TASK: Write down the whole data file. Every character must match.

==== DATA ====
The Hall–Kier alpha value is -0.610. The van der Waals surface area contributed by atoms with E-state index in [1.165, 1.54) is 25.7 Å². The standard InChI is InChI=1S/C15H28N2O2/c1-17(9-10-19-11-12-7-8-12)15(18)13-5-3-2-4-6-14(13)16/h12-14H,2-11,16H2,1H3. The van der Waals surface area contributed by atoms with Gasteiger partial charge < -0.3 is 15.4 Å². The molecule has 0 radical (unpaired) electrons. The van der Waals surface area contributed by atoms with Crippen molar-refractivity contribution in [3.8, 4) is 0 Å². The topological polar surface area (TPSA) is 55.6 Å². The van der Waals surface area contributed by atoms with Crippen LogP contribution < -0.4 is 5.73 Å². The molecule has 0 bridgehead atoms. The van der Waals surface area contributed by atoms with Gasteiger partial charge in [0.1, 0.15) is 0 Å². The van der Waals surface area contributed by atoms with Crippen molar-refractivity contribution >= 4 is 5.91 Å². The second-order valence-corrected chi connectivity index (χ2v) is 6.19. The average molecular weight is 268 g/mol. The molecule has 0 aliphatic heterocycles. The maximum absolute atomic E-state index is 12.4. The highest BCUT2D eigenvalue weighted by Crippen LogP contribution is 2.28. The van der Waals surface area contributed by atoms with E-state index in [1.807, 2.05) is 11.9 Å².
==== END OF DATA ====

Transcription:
The Hall–Kier alpha value is -0.610. The van der Waals surface area contributed by atoms with E-state index in [1.165, 1.54) is 25.7 Å². The standard InChI is InChI=1S/C15H28N2O2/c1-17(9-10-19-11-12-7-8-12)15(18)13-5-3-2-4-6-14(13)16/h12-14H,2-11,16H2,1H3. The van der Waals surface area contributed by atoms with Gasteiger partial charge < -0.3 is 15.4 Å². The molecule has 0 radical (unpaired) electrons. The van der Waals surface area contributed by atoms with Crippen molar-refractivity contribution in [3.8, 4) is 0 Å². The topological polar surface area (TPSA) is 55.6 Å². The van der Waals surface area contributed by atoms with Crippen LogP contribution < -0.4 is 5.73 Å². The molecule has 0 bridgehead atoms. The van der Waals surface area contributed by atoms with Gasteiger partial charge in [0.1, 0.15) is 0 Å². The van der Waals surface area contributed by atoms with Crippen molar-refractivity contribution >= 4 is 5.91 Å². The second-order valence-corrected chi connectivity index (χ2v) is 6.19. The average molecular weight is 268 g/mol. The molecule has 0 aliphatic heterocycles. The maximum absolute atomic E-state index is 12.4. The highest BCUT2D eigenvalue weighted by Crippen LogP contribution is 2.28. The van der Waals surface area contributed by atoms with E-state index in [1.807, 2.05) is 11.9 Å².